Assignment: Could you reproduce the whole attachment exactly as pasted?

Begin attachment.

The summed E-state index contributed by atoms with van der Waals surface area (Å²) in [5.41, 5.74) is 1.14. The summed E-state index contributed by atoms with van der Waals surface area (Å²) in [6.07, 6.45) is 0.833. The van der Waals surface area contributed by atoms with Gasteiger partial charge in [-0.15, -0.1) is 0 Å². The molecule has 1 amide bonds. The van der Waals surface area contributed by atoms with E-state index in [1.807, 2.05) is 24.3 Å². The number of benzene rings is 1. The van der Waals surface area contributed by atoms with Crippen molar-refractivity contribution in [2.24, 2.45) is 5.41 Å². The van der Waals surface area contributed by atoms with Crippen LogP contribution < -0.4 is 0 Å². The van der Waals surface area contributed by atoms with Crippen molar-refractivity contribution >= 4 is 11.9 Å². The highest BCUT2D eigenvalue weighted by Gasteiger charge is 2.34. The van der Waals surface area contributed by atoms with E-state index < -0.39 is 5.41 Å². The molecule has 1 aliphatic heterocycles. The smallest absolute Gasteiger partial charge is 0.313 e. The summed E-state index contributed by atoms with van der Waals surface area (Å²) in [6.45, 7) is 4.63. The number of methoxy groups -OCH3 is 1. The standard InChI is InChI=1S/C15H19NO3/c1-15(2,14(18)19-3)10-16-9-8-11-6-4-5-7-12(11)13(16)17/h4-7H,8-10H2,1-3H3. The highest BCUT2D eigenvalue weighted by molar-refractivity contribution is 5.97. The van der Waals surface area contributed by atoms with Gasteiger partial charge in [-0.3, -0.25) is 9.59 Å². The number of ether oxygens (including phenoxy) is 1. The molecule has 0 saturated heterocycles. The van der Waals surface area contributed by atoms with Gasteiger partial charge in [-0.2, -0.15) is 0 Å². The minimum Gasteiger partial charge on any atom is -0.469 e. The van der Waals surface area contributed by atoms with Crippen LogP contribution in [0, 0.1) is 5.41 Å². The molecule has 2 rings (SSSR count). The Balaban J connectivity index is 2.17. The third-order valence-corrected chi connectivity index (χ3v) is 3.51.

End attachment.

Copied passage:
The summed E-state index contributed by atoms with van der Waals surface area (Å²) in [5.41, 5.74) is 1.14. The summed E-state index contributed by atoms with van der Waals surface area (Å²) in [6.07, 6.45) is 0.833. The van der Waals surface area contributed by atoms with Gasteiger partial charge in [-0.15, -0.1) is 0 Å². The molecule has 1 amide bonds. The van der Waals surface area contributed by atoms with E-state index in [1.807, 2.05) is 24.3 Å². The number of benzene rings is 1. The van der Waals surface area contributed by atoms with Crippen molar-refractivity contribution in [2.24, 2.45) is 5.41 Å². The van der Waals surface area contributed by atoms with Crippen LogP contribution < -0.4 is 0 Å². The van der Waals surface area contributed by atoms with Crippen molar-refractivity contribution >= 4 is 11.9 Å². The highest BCUT2D eigenvalue weighted by Gasteiger charge is 2.34. The van der Waals surface area contributed by atoms with E-state index < -0.39 is 5.41 Å². The molecule has 1 aliphatic heterocycles. The smallest absolute Gasteiger partial charge is 0.313 e. The summed E-state index contributed by atoms with van der Waals surface area (Å²) in [6.45, 7) is 4.63. The number of methoxy groups -OCH3 is 1. The standard InChI is InChI=1S/C15H19NO3/c1-15(2,14(18)19-3)10-16-9-8-11-6-4-5-7-12(11)13(16)17/h4-7H,8-10H2,1-3H3. The highest BCUT2D eigenvalue weighted by molar-refractivity contribution is 5.97. The van der Waals surface area contributed by atoms with Gasteiger partial charge in [-0.3, -0.25) is 9.59 Å². The number of ether oxygens (including phenoxy) is 1. The molecule has 0 saturated heterocycles. The van der Waals surface area contributed by atoms with Gasteiger partial charge in [-0.2, -0.15) is 0 Å². The minimum Gasteiger partial charge on any atom is -0.469 e. The van der Waals surface area contributed by atoms with Crippen LogP contribution in [0, 0.1) is 5.41 Å². The molecule has 2 rings (SSSR count). The Balaban J connectivity index is 2.17. The third-order valence-corrected chi connectivity index (χ3v) is 3.51.